I’ve heard people describe Mass Effect as something that eclipses what video games usually set out to do and becomes more of an experience than anything else. Whether it’s the sweeping score that perfectly reflects the tone of both the huge battles and crucial revelations or simply the title screen that sucks you in from the moment you boot up the game, Mass Effect is as beautiful as it is addicting. Throw in the fact that experienced actors like Seth Green, Keith David, and Jennifer Hale lend their talents to the story and there’s no denying that this game takes its place alongside other significant science fiction franchises; those Star Wars references weren’t a coincidence, folks.
This isn’t to say Mass Effect is without its flaws. Those same people who see this as a work of art may not like to admit it, but take away the well-crafted story and intriguing characters and what you’re left with is a rather ordinary RPG. Combat can be a frustrating endeavor, especially in the early going when you and your squadmates are still at the lower experience levels. In Gears of War, the cover system is highly efficient and absolutely a necessity if you want to survive, which makes sense considering that Gears’ strongest suite is that the gameplay is fast, relentless and adrenaline filled. Mass Effect feels sluggish in comparison and everything from the cover system to the enemy A.I. just doesn’t feel up to snuff. Once you level up Shepard and your squadmates gain more powers, things get a lot better but it takes some time. As for the side quests, they are worth doing but pretty much every planet you visit and every base that you attack feels cookie-cutter and the same. If I had a nickel for every time I heard someone shout, “Enemies are everywhere” or “I’ve lost shields,” I would have even more money than my in-game avatar. That kind of repetition makes the side quests feel like a chore by game’s end and it’s even worse when your vehicle of exploration on these planets is as clunky and useless as the Mako.
Another aspect of the game that I grew weary of was the level-up system. Like a lot of other RPG’s, when you and your squadmates obtain enough experience to upgrade to a new level, you earn skill points that you can allocate to specific abilities and traits for every character. You also collect improved weapons and sturdier armor as things progress and in turn can upgrade all of those items as well. The problem is that you not only have to keep track of the specifics of all your equipment, but for your squadmates’ too. It just felt like a waste of time after a certain point and by the end I was selling most of my items en masse because I had no clue what to do with any of them. Maybe that means I’m not on RPG junkie at heart, but I just didn’t enjoy it at all.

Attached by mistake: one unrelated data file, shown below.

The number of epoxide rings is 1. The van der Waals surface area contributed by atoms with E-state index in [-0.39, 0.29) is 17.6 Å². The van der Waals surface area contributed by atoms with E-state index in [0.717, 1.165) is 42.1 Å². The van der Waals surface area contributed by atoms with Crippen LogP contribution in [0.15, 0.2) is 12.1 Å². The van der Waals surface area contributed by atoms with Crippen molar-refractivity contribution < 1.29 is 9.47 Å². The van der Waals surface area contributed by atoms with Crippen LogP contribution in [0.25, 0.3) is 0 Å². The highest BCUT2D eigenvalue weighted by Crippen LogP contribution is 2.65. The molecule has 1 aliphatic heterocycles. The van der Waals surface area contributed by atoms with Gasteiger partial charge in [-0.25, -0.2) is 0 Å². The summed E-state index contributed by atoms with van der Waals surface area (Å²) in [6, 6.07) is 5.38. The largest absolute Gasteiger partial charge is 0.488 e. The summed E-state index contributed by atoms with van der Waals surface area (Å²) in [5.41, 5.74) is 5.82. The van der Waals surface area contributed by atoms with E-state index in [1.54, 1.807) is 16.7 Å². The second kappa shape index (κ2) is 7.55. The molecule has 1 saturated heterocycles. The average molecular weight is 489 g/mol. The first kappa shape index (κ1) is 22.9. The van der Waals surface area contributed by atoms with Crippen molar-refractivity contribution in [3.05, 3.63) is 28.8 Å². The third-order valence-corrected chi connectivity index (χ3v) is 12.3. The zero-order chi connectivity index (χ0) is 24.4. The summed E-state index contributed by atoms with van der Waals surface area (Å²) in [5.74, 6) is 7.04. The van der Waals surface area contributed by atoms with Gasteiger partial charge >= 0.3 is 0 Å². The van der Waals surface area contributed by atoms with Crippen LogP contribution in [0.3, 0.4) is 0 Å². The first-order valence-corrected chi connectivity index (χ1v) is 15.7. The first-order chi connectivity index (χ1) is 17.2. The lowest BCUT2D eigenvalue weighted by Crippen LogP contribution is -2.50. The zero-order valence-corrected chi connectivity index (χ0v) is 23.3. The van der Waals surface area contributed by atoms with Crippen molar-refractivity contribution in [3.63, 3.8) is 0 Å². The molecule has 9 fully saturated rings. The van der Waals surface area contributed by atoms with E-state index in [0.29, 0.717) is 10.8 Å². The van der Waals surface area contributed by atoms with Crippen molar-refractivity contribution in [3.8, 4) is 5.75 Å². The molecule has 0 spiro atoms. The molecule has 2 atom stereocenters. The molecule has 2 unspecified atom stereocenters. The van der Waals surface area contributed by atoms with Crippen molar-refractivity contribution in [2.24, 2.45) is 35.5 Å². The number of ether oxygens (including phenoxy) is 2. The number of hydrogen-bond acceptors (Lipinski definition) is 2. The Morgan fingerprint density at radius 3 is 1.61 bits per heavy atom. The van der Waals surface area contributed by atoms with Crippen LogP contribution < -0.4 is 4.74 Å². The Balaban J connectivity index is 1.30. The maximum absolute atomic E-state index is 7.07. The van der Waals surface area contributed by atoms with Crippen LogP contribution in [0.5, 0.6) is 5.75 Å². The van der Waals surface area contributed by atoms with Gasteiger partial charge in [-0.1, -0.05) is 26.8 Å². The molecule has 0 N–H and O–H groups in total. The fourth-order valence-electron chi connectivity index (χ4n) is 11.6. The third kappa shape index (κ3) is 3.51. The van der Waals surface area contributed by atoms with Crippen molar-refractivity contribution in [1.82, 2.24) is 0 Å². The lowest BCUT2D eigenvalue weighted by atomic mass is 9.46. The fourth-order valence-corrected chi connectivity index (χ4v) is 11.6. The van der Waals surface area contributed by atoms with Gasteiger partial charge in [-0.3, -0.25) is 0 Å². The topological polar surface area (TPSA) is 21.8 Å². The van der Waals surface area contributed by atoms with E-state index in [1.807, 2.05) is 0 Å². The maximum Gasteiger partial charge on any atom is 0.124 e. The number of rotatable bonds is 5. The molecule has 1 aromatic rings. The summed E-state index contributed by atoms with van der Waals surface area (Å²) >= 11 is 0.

When you look at the comment section for any Mass Effect-related video on YouTube, you’ll find a lot of diehard fans expressing their love for what they believe is one of the greatest games ever made. I think the truth is that while the narrative, scope and the freedom to control your destiny are all worthy of critical acclaim, BioWare didn’t treat the gameplay with quite as much devotion and precision. If it’s going to be labeled as a classic, it needs to fire on all cylinders and in that regard Mass Effect falls short. That being said, the overall experience is an incredible odyssey through space that captures your imagination and leaves a lasting impression on you. You’ll dread Saren and the Reapers, but your squadmates will provide you with the hope and support you need to see your journey through to the end. And while I am not quite as enamored by Mass Effect as others, I will absolutely never forget how I felt the first time I played it.
That it was worth buying another 360 for.
Jesse’s Rating: 8.8 out of 10